Updated May 1, 2023

The Basics of 529 Savings Plans

Saving for college is a monumental task. With the average college cost of attendance continuing to rise and outpace economic inflation, saving more on your own can help cover more of those future costs. Just as important, it can reduce your need to rely on debt.

However, the ability to save tens of thousands of dollars in less than a twenty-year period (if you save from birth until approximately age 18) is a real hurdle, and low-interest-bearing savings accounts are not going to generate enough serious growth. That’s where 529 plans come into the picture.

What is a 529 Plan?

A 529 Plan is a tax-advantaged saving and investment vehicle for future qualified education expenses. The plans offer some major benefits that make them easy to use, and you can accumulate significant savings. The most notable benefits include investment growth opportunities, tax-deferred growth, and tax-exempt withdrawals.

Although named after the 529 section of the IRS Tax Code, each state administers its own plan.

There are currently two types of 529 Plans: Prepaid Tuition Plans and College Savings Plans.

Prepaid Tuition Plans

With a Prepaid Tuition Plan, you prepay all or a portion of future tuition. You are paying for college tuition at today’s rates, even though college may be several years away. In effect, this can help you avoid higher future tuition costs. The plans cover tuition at schools specified in the plan, which generally will be in-state public institutions. There is also the Private College 529 Plan.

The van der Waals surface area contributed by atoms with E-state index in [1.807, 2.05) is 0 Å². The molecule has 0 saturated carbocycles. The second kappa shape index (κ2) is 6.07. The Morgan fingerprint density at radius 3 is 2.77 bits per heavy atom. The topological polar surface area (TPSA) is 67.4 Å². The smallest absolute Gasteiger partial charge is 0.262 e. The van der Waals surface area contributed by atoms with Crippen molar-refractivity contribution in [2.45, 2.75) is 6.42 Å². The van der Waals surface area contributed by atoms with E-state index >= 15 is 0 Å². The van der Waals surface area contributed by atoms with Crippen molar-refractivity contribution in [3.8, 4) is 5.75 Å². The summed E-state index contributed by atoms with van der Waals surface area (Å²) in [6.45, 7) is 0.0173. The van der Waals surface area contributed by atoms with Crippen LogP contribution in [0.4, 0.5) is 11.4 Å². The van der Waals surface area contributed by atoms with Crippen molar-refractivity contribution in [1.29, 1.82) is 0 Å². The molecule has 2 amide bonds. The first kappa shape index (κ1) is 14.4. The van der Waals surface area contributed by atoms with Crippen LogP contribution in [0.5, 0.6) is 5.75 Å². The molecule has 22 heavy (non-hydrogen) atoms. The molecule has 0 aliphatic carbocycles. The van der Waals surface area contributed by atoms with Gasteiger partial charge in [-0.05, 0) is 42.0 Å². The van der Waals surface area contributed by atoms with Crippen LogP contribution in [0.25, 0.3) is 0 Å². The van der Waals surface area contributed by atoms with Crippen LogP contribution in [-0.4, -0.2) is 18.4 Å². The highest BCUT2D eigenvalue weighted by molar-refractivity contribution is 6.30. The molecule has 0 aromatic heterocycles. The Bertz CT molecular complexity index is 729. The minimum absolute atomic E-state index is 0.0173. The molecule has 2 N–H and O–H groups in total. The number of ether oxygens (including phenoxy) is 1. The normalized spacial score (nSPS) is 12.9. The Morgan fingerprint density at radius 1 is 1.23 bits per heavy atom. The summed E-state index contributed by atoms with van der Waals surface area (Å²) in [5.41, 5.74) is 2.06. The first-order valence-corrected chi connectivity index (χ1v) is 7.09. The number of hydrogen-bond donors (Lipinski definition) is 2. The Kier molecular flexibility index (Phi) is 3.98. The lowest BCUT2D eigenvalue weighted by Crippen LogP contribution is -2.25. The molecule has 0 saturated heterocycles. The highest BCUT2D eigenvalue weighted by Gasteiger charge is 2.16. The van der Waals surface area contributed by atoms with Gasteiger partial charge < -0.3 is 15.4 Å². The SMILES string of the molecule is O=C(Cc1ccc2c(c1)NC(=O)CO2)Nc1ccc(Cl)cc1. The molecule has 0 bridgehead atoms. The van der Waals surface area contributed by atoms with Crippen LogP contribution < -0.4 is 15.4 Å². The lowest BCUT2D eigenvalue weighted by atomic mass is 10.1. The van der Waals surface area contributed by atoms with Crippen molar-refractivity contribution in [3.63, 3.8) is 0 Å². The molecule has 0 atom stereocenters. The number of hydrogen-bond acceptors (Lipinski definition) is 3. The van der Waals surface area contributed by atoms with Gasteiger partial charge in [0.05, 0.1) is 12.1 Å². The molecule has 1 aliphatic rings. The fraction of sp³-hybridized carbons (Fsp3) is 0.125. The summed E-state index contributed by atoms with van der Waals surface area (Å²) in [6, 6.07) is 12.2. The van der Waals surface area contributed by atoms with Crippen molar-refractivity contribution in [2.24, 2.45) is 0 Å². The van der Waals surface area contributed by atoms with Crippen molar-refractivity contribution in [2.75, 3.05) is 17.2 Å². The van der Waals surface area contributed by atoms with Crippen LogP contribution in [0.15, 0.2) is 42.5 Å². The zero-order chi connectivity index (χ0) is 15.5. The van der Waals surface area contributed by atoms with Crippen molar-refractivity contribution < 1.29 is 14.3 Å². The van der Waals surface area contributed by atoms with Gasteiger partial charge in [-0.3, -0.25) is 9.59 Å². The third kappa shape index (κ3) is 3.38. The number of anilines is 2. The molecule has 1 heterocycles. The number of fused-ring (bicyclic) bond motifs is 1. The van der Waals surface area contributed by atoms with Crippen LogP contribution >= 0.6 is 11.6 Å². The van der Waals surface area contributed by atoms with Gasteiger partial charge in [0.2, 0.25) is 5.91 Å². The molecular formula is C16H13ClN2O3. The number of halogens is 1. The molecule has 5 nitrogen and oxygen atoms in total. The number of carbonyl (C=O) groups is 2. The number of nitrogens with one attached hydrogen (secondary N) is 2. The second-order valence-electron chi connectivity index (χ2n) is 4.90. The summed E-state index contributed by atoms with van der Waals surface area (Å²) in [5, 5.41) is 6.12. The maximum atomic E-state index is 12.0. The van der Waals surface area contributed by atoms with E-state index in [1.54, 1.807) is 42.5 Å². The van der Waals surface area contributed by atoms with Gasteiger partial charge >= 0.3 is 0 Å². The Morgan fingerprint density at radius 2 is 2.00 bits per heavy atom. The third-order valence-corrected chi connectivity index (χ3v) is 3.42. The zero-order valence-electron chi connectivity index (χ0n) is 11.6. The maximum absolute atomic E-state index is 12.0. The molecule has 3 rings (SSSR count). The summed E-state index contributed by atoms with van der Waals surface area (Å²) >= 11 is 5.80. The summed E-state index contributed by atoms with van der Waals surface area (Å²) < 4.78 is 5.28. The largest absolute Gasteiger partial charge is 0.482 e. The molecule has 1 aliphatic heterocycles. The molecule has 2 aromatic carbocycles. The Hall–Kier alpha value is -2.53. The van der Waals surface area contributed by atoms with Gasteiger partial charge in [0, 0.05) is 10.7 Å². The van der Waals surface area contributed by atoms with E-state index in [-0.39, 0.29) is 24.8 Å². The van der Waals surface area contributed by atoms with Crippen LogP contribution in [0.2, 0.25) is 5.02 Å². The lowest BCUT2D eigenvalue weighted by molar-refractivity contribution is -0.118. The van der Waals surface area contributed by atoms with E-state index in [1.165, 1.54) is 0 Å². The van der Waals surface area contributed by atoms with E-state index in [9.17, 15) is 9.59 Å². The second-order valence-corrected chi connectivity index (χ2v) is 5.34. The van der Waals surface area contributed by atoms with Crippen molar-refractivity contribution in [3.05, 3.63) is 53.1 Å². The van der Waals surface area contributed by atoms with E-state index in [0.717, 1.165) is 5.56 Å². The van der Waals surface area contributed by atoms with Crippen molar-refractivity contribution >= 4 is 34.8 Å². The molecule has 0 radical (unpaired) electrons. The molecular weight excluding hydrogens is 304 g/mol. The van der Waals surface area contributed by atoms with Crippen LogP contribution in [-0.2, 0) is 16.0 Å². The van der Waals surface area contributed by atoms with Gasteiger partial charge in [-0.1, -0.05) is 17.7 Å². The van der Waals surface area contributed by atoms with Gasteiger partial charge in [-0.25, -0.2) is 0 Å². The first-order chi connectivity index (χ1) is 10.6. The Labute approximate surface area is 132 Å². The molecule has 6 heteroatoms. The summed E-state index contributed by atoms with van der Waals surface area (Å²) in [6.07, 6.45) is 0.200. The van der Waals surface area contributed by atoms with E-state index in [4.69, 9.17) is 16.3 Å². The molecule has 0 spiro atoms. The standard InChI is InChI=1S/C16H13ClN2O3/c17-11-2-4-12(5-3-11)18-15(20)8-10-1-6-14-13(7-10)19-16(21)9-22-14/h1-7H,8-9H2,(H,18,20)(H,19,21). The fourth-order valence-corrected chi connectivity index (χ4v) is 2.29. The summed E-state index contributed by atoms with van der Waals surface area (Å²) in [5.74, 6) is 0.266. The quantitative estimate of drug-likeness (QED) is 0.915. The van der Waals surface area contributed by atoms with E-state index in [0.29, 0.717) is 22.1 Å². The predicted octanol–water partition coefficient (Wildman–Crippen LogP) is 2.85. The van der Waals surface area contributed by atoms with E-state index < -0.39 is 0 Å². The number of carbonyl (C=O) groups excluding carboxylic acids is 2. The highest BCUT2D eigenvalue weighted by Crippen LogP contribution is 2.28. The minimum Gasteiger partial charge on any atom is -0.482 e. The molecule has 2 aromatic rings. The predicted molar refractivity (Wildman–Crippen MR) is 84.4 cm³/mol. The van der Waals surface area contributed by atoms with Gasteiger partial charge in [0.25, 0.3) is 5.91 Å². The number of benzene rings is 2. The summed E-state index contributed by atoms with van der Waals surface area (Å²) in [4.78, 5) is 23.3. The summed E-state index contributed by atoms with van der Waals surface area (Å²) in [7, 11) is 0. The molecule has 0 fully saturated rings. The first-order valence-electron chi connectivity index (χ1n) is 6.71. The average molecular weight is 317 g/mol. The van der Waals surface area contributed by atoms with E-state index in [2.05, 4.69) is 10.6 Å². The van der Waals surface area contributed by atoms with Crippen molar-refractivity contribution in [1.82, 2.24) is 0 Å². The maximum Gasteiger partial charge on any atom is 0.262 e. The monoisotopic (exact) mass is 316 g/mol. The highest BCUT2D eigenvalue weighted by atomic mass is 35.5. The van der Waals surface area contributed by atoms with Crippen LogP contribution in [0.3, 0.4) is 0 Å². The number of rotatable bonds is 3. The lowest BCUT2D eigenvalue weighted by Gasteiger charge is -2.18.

With these plans, you are purchasing a contract that buys years or credits to cover future tuition costs. There are no investments for you to manage here. The plan’s performance or guarantees for the contract you purchase may or may not be provided by the state offering the plan. You’ll need to read the fine print for details.

Your Prepaid Tuition Plan savings grow on a tax-deferred basis, and withdrawn funds are exempt from income taxation if used for qualifying educational expenses. Additionally, your state may offer a tax credit or tax deduction if you contribute to your state’s plan.

Qualifying educational expenses for Prepaid Tuition Plans are tuition and mandatory fees.

There are currently nine states that make this type of plan available to new participants. Participants must be state residents to use their chosen prepaid plan, except for the Massachusetts U. Plan and the Private College 529 Plan. These plans may also be limited to specific enrollment periods each year.

Prepaid Tuition Plans are direct-sold, meaning participants open and manage accounts on their own without the help of a Financial Advisor.

College Savings Plans